I almost got ill physically. That’s how I learned to say no,” said Stout.
Artist Burnout Cause #6
We Do Not Hire Anyone— Ever
Are you an artist who consistently sells your art but has only fleeting bits of personal time to spend with the people you love?
The hour may have come to buy time to spend with friends and family by hiring outside help to do a chunk of your non-art-related work. (Work, which if you were honest with yourself, you probably aren’t doing such a bang-up job on.)
You can find reasonable prices and good people on Upwork.com, Fivvr.com, or Freelancer.com.
Or check out The Charmed Studio’s Mostly Free Resources For Artists Page.
Hire people to spruce up important blog posts, refresh your web design, or professionally photograph your art.
Or your Calvary might come in the form of a referral from a friend for a trustworthy accountant for bookkeeping and billing, or a part-time studio assistant for prep, packaging, and social media monitoring.
Or maybe you know you’d be better off examing how you prioritize the time in your day? Maybe you feel you are spending too much time on things that aren’t important; and not enough time on the things that actually make you money.
If that’s you, I bet this Charmed Studio Post will help: How Do I Organize My Time As An Artist? If You Want More Money and Less Overwhelm, Check Out This Simple Solution.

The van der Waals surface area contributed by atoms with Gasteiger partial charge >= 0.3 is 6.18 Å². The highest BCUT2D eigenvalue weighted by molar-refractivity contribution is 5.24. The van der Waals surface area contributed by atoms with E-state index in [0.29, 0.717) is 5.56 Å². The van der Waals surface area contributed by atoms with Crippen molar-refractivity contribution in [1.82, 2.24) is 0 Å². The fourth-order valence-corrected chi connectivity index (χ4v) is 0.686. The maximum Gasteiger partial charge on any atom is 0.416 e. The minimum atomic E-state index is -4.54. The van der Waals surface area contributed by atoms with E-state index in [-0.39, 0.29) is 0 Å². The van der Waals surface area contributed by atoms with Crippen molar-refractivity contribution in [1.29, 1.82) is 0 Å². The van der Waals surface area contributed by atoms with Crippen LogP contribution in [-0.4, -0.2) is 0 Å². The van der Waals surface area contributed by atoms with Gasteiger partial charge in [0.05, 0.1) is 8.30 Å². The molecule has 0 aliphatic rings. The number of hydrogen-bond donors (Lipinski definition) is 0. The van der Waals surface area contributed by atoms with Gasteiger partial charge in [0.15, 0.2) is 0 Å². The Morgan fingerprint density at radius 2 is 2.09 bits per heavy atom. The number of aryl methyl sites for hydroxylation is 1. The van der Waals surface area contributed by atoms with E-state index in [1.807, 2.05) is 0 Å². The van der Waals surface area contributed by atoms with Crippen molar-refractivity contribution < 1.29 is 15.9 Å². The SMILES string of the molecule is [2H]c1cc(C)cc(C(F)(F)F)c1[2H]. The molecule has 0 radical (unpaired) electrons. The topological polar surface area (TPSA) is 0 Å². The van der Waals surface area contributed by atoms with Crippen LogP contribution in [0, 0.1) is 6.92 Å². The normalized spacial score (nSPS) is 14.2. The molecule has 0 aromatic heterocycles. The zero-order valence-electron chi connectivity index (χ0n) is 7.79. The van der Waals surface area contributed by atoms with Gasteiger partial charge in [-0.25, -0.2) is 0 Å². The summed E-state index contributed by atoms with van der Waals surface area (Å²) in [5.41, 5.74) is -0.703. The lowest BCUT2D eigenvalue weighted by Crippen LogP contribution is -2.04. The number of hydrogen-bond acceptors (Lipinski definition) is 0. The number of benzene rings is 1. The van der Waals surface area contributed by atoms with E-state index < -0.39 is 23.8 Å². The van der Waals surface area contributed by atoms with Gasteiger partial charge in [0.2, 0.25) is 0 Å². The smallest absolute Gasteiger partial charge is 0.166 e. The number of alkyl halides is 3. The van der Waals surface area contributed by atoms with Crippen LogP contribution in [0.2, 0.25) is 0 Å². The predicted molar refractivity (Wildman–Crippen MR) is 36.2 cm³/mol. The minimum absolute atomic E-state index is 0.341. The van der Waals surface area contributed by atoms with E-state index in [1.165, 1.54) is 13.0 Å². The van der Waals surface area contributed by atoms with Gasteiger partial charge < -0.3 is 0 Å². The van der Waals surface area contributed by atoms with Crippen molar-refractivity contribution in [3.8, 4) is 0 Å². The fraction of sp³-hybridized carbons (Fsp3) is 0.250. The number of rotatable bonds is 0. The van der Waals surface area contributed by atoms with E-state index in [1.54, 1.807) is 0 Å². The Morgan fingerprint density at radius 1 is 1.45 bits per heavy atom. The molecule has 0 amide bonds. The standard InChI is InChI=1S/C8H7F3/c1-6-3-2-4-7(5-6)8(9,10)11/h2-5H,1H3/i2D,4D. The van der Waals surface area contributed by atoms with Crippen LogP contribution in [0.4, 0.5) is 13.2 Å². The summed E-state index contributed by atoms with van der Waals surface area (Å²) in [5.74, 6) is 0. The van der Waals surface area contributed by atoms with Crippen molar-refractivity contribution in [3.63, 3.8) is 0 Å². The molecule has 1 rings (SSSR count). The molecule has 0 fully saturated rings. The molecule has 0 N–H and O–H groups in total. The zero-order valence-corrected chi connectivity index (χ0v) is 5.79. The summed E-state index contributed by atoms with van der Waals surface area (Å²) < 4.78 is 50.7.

Speaking of time and balance check out this next tip.
Artist Burnout Cause #7
We Isolate Ourselves and Forgo Balance
“When you start to make your living from your artwork, even though you love your process, you’re very aware that this is the thing your income is based on, so there’s that aspect of it that becomes a job,” said Stout.
“So what I had to do was find an activity that took me far away from creating art and got me out to socialize.”
Stout discovered roller-skating three times a week shielded her from deep burnout. “When I first started back to roller skating it hit me that I was just flying around the rink.
“Suddenly, I felt like I didn’t have a care in the world. Skating creates this balance for me. I’m getting out of my studio—it’s my social time, it’s physical exercise and just all-around a way for me to escape.”
What’s your escape?
Where do you find balance?
Tip #8 is about who you find balance (or imbalance) with.
Artist Burnout Cause # 8
We Endure Unhealthy Relationships
The problem isn’t always at work.
Sometimes there’s an area of your personal life that needs changing in order to get your energy back.
Maybe there is a work or personal relationship that is sapping your strength?
(You might get support from this Charmed Studio post on How Art Can Heal a Broken Heart or Ground You in Uncertain Times.)
Artist Burnout Cause #9
We Believe Suffering = Good Work
Have you let joy sneak out of your studio?
Is there something you create for fun that people respond to, that you don’t dare sell because it’s not “serious?”
Years ago Robert Off was asked to head a committee to put together a calendar featuring 12 local artists for a Cincinnati non-profit.